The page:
Over the past few months there has been endless speculation in the newspapers about whether there might be an early general election. In almost every piece written on the subject it has been stressed that it would be very difficult to have such an election because of the Fixed Term Parliaments Act. That Act, it will be recalled, was passed on the insistence of the Liberal Democrats during the coalition government. They wanted it, I think, for two reasons. First, lots of foreign countries have fixed election dates and foreigners, in the eyes of Liberal Democrats (rather like adolescent children’s perception) are always better than we are. Secondly, and perhaps more importantly for them, the Liberal Democrats saw fixed term parliaments as a way of keeping themselves in power for five years.
The second reason has, of course, gone. But the first is still there. Not surprisingly, however, the Liberal Democrats now think an early election would be a good thing (they can only do better than their dismal performance in the last one). So their admiration for foreign systems has, for the moment, been forgotten. They no longer think democracy demands that elections should only be held every five years.
But the Act is still on the statute book. How was it that Mrs May could make a simple announcement that there is to be a general election on 8th June this year, and everyone accepted it would happen?
The answer is that the Act is, except in times of coalition governments, absolutely meaningless. An early election can be called if two thirds of the House of Commons votes for it. Members of the governing party are, in almost all circumstances, bound to vote with the Prime Minister on such a motion. Similarly, for different reasons, members of the main opposition party would never dream of being seen to be “frit” of the electorate. They will always support a call for an election, even when, as now, the likelihood is that the result will see them losing seats. On the mathematics of the present House of Commons, that is all that is needed. Even if the Liberal Democrats had persisted in their insistence on fixed terms, we would still have had the election. That is so whatever the SNP (who rather like being different and who are likely to lose a few seats in an early election) might do.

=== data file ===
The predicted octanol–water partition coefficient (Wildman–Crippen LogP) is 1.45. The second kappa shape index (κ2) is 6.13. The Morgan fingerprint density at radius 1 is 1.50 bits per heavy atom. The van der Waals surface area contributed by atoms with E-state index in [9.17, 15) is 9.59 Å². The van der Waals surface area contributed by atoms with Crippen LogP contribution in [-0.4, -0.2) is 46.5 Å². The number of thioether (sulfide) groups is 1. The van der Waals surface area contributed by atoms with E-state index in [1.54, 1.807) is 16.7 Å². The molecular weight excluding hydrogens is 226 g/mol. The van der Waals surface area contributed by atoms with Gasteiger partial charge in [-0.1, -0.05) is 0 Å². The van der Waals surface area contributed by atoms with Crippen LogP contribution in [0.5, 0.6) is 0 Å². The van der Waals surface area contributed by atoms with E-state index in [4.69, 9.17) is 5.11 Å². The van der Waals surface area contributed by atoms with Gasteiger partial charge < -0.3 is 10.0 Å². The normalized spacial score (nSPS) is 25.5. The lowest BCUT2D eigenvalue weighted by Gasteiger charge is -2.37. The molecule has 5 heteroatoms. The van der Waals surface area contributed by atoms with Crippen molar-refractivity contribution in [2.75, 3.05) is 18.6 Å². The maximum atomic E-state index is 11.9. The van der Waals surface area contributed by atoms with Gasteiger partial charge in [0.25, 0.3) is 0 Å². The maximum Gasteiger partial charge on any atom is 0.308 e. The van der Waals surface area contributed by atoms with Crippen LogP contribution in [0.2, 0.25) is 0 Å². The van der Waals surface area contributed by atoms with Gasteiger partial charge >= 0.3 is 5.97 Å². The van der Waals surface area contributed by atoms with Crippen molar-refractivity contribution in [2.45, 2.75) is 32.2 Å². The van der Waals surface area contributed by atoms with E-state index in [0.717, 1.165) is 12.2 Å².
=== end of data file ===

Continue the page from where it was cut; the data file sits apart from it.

There was no need for the Prime Minister to consult other parties before deciding to call for an early election, and she did not do so. She could do it in almost exactly the way it used to be done before the Liberal Democrats’ Act was passed. All that has changed is that we now have to have a formal vote in the House of Commons.
I do rather hope that the Conservative manifesto will contain a promise to repeal the Fixed Term Parliaments Act. First, it is never a good thing to have meaningless statutes. Secondly, I concede, there could be circumstances in which the Act was not meaningless. Mostly, those will arise, as with the Liberal Democrats during the coalition, when a smallish (but not insignificantly small) party is sure it would do very badly in an early election (because its popular support has gone right down) and it concludes that it may do better by risking the immediate wrath of the electorate by voting against an election than by going meekly to the slaughter house. Those circumstances may be unlikely to come about in the foreseeable future, but it would be sensible to get rid of the Act now in case they do arise one day.
One slightly depressing announcement was made today. The awful Bercow, whom we hoped would leave at the next election, has said he will stand again, so as to prolong his term of office to 2022 instead of 2020.